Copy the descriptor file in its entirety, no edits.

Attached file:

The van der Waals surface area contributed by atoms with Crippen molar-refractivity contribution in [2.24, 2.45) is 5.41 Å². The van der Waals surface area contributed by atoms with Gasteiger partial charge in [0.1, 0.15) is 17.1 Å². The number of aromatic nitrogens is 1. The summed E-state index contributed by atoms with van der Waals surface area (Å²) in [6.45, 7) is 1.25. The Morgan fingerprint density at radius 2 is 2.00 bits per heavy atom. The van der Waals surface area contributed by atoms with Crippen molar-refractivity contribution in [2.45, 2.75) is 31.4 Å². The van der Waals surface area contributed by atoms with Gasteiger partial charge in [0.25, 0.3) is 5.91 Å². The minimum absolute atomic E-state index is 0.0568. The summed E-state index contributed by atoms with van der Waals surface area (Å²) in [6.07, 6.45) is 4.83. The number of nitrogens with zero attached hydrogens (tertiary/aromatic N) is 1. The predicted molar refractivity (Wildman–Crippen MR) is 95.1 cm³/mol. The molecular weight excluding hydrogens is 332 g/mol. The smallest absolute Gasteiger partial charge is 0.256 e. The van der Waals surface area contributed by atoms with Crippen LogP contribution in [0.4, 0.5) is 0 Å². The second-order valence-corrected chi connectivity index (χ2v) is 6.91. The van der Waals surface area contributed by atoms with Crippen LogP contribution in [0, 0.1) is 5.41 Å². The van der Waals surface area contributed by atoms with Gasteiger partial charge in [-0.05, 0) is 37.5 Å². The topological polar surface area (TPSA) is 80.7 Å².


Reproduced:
The van der Waals surface area contributed by atoms with Crippen molar-refractivity contribution in [2.24, 2.45) is 5.41 Å². The van der Waals surface area contributed by atoms with Gasteiger partial charge in [0.1, 0.15) is 17.1 Å². The number of aromatic nitrogens is 1. The summed E-state index contributed by atoms with van der Waals surface area (Å²) in [6.45, 7) is 1.25. The Morgan fingerprint density at radius 2 is 2.00 bits per heavy atom. The van der Waals surface area contributed by atoms with Crippen molar-refractivity contribution in [2.45, 2.75) is 31.4 Å². The van der Waals surface area contributed by atoms with Gasteiger partial charge in [0.25, 0.3) is 5.91 Å². The minimum absolute atomic E-state index is 0.0568. The summed E-state index contributed by atoms with van der Waals surface area (Å²) in [6.07, 6.45) is 4.83. The number of nitrogens with zero attached hydrogens (tertiary/aromatic N) is 1. The predicted molar refractivity (Wildman–Crippen MR) is 95.1 cm³/mol. The molecular weight excluding hydrogens is 332 g/mol. The smallest absolute Gasteiger partial charge is 0.256 e. The van der Waals surface area contributed by atoms with Crippen LogP contribution in [0.4, 0.5) is 0 Å². The second-order valence-corrected chi connectivity index (χ2v) is 6.91. The van der Waals surface area contributed by atoms with Crippen LogP contribution in [0, 0.1) is 5.41 Å². The van der Waals surface area contributed by atoms with Gasteiger partial charge in [-0.05, 0) is 37.5 Å². The topological polar surface area (TPSA) is 80.7 Å².